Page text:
This year for Record Store Day, I joined the Music Millennium line at 5:40 AM. Because of COVID-19 restrictions, they let 10 customers inside the store at once, and enforced social distancing in line. When the sun rose around 6:00, owner Terry Currier handed out tickets corresponding to our spots in line, with specific time slots to arrive back later and shop. I left and arrived back at 8:15, ultimately going over my expected budget and buying 10 records. I’m still processing the Bowie, Tyler, Clipping, and Ron Carter releases (another RSD-themed Review Explosion of those coming soon), but below are reviews of my other pickups (I also bought a copy of Angel Olsen’s latest album Whole New Mess for a general Vinyl Review Explosion).

Michael Fremer  |  Aug 27, 2020  |  10 comments
While you wait for that soon to be released Coltrane Ballads reissue, do yourself a favor and pick up tenor saxophonist Jimmy Heath’s worthy final recording. The younger brother of MJQ bassist Percy Heath passed away at age 93 January 19th, 2020 at home in Loganville, Ga.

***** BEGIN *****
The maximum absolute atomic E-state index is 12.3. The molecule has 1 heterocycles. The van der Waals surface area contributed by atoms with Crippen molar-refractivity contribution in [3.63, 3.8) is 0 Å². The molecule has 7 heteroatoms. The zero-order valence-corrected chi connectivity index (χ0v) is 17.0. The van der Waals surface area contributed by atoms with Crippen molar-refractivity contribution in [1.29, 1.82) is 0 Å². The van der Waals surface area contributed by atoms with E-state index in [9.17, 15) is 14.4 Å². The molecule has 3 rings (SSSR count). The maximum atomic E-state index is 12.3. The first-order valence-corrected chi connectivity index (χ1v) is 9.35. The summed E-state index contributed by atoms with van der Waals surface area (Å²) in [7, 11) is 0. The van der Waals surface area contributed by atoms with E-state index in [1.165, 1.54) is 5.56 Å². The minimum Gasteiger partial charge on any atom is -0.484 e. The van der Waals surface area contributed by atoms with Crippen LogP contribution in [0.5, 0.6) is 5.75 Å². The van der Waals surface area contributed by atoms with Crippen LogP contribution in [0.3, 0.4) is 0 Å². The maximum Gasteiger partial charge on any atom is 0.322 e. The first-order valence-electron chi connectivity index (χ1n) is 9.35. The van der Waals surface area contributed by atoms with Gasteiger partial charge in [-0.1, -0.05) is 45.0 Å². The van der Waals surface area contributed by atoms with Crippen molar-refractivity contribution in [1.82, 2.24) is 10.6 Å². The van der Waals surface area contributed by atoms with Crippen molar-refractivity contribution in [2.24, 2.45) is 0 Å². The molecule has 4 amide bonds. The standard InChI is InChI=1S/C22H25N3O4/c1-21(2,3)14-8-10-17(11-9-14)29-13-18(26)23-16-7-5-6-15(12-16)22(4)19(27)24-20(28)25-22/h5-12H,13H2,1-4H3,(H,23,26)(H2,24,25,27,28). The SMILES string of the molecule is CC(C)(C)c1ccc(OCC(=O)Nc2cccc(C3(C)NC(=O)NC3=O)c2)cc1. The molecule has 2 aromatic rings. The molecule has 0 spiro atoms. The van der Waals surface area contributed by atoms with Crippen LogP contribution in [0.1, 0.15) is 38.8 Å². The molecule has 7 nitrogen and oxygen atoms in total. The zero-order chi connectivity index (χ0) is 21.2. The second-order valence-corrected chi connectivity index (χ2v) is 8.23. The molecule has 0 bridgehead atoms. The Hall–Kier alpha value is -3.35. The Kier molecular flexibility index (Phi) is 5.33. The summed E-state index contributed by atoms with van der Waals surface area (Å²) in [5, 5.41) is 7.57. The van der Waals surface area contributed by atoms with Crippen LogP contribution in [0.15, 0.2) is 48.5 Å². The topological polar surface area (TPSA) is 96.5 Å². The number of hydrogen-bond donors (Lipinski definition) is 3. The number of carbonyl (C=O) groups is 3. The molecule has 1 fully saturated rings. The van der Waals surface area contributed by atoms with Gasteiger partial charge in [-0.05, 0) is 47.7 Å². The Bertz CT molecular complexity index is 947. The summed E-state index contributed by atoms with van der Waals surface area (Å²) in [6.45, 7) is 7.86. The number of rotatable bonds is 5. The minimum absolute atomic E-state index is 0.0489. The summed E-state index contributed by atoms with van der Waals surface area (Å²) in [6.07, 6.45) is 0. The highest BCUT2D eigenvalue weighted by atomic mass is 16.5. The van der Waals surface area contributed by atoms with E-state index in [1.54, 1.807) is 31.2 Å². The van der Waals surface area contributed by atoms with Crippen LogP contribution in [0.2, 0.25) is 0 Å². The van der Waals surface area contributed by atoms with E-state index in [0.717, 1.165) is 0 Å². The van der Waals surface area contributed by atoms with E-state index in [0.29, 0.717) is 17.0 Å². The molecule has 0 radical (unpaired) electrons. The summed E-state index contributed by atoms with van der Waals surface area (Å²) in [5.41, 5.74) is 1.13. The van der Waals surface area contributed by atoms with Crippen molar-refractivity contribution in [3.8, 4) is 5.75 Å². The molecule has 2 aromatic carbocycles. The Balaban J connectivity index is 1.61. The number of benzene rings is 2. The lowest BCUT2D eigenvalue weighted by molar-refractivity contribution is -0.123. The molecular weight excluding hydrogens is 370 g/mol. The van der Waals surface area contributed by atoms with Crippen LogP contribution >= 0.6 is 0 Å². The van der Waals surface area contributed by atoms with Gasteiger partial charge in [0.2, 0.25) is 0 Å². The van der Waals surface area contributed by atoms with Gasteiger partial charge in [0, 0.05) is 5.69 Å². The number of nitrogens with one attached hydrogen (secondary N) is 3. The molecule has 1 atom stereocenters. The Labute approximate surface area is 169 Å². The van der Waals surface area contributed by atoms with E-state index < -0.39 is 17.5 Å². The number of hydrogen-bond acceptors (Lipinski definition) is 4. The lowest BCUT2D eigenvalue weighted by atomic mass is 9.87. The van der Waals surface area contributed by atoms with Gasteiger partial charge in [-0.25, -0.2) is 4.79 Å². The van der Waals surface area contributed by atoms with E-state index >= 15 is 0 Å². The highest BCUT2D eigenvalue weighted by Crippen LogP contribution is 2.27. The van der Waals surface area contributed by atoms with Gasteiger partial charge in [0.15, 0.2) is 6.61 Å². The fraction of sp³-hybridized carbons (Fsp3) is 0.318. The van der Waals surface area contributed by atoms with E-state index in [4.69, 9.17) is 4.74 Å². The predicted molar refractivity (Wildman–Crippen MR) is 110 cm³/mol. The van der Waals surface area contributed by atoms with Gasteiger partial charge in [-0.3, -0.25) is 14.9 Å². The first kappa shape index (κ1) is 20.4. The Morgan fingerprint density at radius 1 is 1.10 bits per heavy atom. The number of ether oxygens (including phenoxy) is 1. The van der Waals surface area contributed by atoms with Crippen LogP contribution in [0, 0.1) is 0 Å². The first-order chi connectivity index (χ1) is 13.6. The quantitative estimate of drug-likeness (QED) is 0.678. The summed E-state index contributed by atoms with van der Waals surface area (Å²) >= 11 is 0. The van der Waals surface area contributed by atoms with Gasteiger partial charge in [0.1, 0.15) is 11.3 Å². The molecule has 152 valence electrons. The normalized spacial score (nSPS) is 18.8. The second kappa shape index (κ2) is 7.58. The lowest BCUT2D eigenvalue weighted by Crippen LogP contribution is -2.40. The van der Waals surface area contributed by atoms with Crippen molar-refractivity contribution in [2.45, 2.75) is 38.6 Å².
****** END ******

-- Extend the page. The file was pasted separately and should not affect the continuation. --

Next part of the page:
Heath was as well-known as a composer and arranger as he was as a performer. He began as an alto saxophonist, emulating Charlie Parker but soon switched to tenor to get out from under Bird’s plumage.

Michael Fremer  |  Aug 25, 2020  |  8 comments
Last year, producer Lee Townsend brought guitar-great Bill Frisell’s trio, fresh off the road and shortly after concluding two weeks at The Village Vanguard where almost 60 years ago another famous trio made an indelible record or two, into Tucker Martine’s Portland, Oregon studio for three days of recording.

The result is a first for Frisell—a trio recording with long time accompanists, bassist Thomas Morgan and drummer Rudy Royston that is simultaneously densely packed with musical ideas and yet throughout, window wide open to the spaces between the notes.

Evan Toth  |  Jul 30, 2020  |  5 comments
This year, Brian Wilson and Van Dyke Parks’ 1994 project, Orange Crate Art, turns 25 years old. To celebrate, Omnivore Records has reissued and remastered the album and brought attention and care to a somewhat disremembered historical artifact created by two musical luminaries. Of note, Omnivore’s campaign is the first time this album has been released on vinyl.

Michael Fremer  |  Jul 28, 2020  |  13 comments
This previously unreleased March 9th 1959 session recorded at Rudy Van Gelder’s Hackensack home studio is a “must have” for Blue Note “completists”, especially for those with an affinity for car and plane crash videos. If you are just getting into the rich Blue Note catalog, your money is best spent elsewhere as this session, despite the stellar group, often sounds listless and forced. Grooves get glossed over in favor of speed.